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Published
Aug 27, 2020
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Ethical Trading Initiative says no to Boohoo supply chain probe

Published
Aug 27, 2020

The Ethical Trading Initiative (ETI) has questioned the independence of a QC-led probe into working conditions and worker’s rights at Boohoo factories in Leicester.


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The review, which has been commissioned by Boohoo and is being led by senior barrister Alison Levitt QC, aims to investigate allegations that staff at one of its factories are paid less than the minimum wage.

Levitt issued a public call for evidence and has invited various organisations and advocacy groups to provide information. But the ETI has revealed it will not participate, challenging the inquiry’s focus and impartiality.

In a statement, the organisation said Boohoo has known about supply chain issues in Leicester, brought to light by various reports and investigations, since 2015. Instead of focusing on individual factories, fashion companies need to improve corporate business practices around purchasing. But according to the ETI, Boohoo has not shown a willingness to engage in this process.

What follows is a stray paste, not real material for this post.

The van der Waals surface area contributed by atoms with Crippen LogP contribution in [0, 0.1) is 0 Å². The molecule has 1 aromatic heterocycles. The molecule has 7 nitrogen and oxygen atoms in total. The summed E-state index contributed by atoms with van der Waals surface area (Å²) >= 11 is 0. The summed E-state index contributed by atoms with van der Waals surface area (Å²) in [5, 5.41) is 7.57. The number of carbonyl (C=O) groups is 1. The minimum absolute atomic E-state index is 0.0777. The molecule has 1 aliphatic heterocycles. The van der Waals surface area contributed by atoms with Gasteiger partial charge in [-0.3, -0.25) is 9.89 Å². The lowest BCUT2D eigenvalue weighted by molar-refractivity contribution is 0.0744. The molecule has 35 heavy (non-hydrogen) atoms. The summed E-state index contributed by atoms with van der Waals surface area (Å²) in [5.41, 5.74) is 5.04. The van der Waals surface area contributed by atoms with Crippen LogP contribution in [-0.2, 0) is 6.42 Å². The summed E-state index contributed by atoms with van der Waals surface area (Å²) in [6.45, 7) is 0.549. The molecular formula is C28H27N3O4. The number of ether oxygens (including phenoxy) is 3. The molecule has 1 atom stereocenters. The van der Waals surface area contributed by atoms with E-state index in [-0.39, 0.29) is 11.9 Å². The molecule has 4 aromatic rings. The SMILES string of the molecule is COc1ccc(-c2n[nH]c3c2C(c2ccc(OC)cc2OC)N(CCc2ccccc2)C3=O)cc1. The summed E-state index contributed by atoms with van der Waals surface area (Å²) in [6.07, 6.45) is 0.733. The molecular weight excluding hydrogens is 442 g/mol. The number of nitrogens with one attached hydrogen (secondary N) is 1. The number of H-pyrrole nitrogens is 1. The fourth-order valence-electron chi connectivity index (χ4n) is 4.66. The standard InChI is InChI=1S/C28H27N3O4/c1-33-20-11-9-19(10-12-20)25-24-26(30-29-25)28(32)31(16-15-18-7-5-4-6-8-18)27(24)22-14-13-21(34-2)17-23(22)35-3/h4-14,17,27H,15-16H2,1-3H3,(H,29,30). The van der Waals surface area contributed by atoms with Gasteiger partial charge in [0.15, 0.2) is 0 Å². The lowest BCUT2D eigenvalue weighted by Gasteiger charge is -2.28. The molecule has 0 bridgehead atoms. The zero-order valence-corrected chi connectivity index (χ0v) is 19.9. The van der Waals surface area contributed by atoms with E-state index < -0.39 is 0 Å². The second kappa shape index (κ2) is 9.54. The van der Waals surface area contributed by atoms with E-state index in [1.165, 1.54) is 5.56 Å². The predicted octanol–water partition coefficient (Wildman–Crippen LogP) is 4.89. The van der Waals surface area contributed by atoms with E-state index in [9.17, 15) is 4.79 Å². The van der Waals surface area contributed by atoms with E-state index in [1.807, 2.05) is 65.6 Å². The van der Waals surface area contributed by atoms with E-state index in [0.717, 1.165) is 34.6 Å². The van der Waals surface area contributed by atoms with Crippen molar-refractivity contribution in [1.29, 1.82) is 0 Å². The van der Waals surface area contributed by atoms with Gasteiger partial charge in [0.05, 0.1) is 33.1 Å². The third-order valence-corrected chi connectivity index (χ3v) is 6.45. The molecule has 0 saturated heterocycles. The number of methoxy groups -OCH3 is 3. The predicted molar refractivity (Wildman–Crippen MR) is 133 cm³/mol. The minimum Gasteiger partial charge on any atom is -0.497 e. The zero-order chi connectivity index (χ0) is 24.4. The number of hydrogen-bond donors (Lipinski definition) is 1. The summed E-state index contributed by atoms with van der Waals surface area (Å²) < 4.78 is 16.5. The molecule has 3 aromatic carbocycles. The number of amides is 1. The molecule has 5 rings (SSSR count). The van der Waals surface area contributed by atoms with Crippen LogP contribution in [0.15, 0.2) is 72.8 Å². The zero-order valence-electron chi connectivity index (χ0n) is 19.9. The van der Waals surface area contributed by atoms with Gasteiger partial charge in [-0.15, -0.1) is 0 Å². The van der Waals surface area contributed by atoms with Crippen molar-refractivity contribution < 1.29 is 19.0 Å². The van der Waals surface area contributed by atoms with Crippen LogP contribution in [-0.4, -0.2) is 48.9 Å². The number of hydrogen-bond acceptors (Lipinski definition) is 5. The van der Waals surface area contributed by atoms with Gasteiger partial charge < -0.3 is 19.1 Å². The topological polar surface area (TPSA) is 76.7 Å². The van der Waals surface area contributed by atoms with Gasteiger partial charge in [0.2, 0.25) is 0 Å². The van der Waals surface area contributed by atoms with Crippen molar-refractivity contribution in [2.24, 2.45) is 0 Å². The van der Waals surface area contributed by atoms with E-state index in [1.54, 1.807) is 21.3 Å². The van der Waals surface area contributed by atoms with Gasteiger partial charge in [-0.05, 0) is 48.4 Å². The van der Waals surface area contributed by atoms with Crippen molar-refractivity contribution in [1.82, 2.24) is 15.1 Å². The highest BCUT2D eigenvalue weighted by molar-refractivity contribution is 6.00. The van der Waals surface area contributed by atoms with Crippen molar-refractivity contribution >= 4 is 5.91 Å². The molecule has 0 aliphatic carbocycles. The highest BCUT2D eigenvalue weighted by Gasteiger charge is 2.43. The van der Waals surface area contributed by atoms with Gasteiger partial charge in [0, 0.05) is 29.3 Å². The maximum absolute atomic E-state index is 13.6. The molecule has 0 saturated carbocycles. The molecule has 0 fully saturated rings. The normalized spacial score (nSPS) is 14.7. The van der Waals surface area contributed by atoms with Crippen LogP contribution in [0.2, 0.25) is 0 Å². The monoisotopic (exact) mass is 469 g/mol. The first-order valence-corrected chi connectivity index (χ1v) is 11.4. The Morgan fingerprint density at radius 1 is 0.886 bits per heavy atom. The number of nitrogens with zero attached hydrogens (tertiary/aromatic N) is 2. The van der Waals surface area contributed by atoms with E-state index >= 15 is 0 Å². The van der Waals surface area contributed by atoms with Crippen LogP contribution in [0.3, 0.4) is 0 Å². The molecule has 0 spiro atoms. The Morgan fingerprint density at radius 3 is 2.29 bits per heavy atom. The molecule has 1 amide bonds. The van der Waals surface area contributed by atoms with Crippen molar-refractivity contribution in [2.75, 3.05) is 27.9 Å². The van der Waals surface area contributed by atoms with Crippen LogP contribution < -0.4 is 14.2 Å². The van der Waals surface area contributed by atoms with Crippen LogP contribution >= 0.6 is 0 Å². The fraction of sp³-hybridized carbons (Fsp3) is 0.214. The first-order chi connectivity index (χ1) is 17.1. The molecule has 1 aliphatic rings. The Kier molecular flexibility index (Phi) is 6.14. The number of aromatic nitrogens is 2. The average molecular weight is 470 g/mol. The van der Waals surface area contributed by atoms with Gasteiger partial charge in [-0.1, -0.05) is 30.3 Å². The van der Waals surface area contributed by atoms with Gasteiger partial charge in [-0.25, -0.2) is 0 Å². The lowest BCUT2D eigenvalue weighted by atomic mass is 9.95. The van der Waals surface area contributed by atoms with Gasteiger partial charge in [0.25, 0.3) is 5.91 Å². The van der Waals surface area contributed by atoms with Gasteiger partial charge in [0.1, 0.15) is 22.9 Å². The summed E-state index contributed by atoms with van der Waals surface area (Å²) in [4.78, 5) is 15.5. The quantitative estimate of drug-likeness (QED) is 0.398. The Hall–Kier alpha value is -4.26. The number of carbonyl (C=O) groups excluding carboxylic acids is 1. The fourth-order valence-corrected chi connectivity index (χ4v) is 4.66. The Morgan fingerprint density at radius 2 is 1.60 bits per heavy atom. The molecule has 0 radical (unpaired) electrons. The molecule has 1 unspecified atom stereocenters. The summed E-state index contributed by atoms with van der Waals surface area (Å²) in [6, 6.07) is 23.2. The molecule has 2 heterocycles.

Additionally, the supply chain monitor said “we do not believe that an enquiry commissioned by Boohoo and paid for by Boohoo can be fully independent. We would expect a wide number of stakeholders who understand the complexities of the UK garment industry to be involved in a truly independent enquiry.”

The public call for evidence invites everyone who can offer an insight to provide information about the group’s Leicester supply chain via an online questionnaire.

A spokesperson for the review told the Financial Times: “We regret the Ethical Trading Initiative’s unjustified questioning of the independence and impartiality of the review and, by doing so, seeking to undermine important work being carried out in the public interest.” 

The Ethical Trading Initiative is an alliance of companies, trade unions and NGOs that promotes respect for workers' rights around the globe. Its members include Asos, H&M Group, Marks & Spencer and John Lewis

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